There is a ball being held for the eighteenth birthday party of Countess Janice (Dyanik Zurakowska) and she happily dances with Rudolph (Manuel Manzaneque) as her father and his look on admiringly, joking with each other about marriage plans. However, one of the guests approaches Janice and introduces himself to her under a mysterious alias, dancing with her for a while until he disappears into the night. He is Polish nobleman Waldemar Daninsky (Jacinto Molina) and he is quite taken with Janice, contriving to meet her in an antiques shop, although Rudolph is not so pleased to see him. When the couple visit the local castle, Waldemar is there once more and tells of the story of the now deceased owner of the building who was turned into a werewolf and now resides in the crypt with a silver dagger through his heart. Nothing to worry these three, of course... or is it?
First things first, you'll notice after watching Frankenstein's Bloody Terror that Frankenstein's bloody absent. There is no Frankenstein in this film, the title was conjured up out of thin air by American producer Sam Sherman, although why not to call it The Wolfman's Bloody Terror seems to have escaped him. The original Spanish title was La Marca del Hombre-Lobo, that is, The Mark of the Wolf-Man, and makes much more sense as this was the first film to star scriptwriter Jacinto Molina under his Paul Naschy pseudonym, embarking on an extensive career of playing not only his long-running Daninsky character, but plenty of other horror icons as well. In essence, he was Spain's Lon Chaney Jr, conveying his love of the American Universal horrors he saw as a child, notably Frankenstein meets the Wolf Man, with updated versions in his own country.
Although those horrors of the nineteen-forties were invoked, what this film looks more like is a present day Hammer Horror, with bright colours (usually red) and atmospheric castle locations to give it a vivid appearance. You may be expecting Daninsky to be a werewolf from the outset, but he's not, he's just persistent and brooding, and sincere in his affection for Janice too. All the trouble that follows can be traced to Rudolph's poor driving skills where he speeds by and runs a gypsy couple in their horse-drawn caravan off the road. Daninsky happens along the same road a little while later, and helps them out, offering them the use of the castle for the night, an offer they accept. Bad move. For when they get drunk on wine they find in a cupboard, they go exploring and the female half finds the tomb, opens the casket and removes the dagger from the still fresh-looking corpse.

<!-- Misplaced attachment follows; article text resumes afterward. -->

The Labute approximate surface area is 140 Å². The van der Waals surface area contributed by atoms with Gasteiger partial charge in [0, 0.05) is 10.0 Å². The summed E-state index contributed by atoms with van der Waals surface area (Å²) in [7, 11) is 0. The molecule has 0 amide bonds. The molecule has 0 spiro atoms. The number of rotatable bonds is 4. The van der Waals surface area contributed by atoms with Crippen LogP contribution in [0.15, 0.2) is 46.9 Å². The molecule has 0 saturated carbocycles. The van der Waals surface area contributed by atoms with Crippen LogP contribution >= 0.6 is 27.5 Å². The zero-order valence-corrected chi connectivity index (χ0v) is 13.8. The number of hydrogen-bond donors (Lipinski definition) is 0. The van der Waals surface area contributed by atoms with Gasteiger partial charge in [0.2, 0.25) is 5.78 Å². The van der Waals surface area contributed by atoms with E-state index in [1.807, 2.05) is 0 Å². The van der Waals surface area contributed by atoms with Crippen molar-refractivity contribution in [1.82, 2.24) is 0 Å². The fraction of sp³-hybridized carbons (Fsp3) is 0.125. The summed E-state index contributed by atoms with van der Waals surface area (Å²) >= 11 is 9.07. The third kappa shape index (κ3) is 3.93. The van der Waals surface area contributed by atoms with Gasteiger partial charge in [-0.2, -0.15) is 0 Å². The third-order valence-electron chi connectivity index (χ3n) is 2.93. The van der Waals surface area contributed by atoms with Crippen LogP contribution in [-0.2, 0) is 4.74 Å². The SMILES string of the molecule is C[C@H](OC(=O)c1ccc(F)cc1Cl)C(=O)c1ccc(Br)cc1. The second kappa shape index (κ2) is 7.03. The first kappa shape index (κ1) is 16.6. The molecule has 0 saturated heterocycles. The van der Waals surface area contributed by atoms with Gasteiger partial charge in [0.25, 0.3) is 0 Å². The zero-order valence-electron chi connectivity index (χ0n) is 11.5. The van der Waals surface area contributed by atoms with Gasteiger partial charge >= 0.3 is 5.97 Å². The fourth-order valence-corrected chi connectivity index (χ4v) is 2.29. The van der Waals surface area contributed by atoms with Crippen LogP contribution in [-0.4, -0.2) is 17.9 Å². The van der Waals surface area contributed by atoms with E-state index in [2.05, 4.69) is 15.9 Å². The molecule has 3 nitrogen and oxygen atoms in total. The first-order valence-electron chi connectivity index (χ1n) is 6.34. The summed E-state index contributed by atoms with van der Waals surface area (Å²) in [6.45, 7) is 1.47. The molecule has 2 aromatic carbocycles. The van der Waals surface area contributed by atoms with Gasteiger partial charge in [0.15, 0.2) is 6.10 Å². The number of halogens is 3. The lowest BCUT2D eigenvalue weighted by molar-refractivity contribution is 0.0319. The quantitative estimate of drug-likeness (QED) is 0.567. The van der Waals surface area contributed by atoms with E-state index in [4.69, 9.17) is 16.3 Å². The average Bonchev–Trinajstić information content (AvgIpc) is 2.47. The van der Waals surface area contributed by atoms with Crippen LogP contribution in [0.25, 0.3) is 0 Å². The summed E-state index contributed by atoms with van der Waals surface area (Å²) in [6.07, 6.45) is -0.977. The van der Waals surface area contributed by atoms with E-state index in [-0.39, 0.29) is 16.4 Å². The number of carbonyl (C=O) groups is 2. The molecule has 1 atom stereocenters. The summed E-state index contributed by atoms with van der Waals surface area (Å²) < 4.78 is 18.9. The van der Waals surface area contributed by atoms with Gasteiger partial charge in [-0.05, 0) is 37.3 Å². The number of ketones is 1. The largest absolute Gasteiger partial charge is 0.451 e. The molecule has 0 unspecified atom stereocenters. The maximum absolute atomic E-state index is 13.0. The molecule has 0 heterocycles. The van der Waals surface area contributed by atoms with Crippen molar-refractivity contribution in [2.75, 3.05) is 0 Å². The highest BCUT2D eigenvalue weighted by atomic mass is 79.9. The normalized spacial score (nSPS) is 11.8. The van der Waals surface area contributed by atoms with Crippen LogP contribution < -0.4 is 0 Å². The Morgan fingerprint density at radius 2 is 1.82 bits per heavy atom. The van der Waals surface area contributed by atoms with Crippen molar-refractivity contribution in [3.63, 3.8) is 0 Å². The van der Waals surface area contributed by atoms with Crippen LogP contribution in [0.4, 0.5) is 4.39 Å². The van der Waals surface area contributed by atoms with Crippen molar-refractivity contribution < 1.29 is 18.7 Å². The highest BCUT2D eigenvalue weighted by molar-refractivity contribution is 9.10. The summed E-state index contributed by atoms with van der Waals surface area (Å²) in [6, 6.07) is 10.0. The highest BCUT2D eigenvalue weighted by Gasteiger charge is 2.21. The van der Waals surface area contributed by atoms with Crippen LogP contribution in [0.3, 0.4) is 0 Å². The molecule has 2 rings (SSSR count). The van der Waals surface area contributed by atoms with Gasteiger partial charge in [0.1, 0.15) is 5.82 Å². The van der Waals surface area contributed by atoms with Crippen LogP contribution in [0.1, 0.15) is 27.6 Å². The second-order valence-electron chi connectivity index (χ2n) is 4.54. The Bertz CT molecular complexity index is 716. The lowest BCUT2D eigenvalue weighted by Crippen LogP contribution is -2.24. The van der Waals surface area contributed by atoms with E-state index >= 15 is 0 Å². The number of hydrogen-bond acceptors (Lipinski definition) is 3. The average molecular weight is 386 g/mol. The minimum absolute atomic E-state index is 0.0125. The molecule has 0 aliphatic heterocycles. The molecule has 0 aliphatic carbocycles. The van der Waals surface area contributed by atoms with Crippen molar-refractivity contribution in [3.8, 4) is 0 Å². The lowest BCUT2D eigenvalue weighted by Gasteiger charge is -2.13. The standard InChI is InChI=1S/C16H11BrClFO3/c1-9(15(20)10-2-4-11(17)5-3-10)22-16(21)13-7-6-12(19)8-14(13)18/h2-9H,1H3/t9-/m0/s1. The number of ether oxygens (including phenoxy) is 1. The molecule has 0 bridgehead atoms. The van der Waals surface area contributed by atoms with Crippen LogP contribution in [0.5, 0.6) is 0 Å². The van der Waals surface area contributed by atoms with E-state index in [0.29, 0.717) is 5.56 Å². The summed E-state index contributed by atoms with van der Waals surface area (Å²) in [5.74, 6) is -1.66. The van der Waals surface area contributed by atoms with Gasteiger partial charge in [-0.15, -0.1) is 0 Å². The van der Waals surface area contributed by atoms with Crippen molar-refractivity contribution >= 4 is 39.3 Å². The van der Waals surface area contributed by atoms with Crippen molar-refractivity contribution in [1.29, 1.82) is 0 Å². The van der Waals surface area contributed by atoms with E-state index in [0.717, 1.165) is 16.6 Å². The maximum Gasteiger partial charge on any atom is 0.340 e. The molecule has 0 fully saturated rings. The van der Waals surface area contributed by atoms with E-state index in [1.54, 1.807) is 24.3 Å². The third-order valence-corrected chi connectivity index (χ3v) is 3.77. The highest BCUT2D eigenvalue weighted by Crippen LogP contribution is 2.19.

So now there is a werewolf on the loose, and guess who gets bitten? That's right, the Polish nobleman (Spanish censors wouldn't allow a Spanish wolfman), and so a cult favourite is born, with Naschy as an admittedly rather short creature, covered in hair to resemble a fanged teddy bear and making noises not unlike the Tasmanian Devil who vexed Bugs Bunny. Naturally, he wants a cure, so enlists that bungler Rudolph to assist, all the while keeping the secret from Janice. While our tragic hero is chained to a wall, Rudolph sends for a doctor who is an expert in curing werewolves, or so he says, but wouldn't you know it, when he and his wife arrive they turn out to be vampires who place Rudolph and Janice under their spell, leaving Daninsky to save them. Or he would if he weren't chained up. The film may provoke a few unintentional chuckles, but its faith in recreating the old time chillers is winning, and while unsurprising, it's easy to get caught up in its breathless tales of Gothic derring-do. Music by Ángel Arteaga.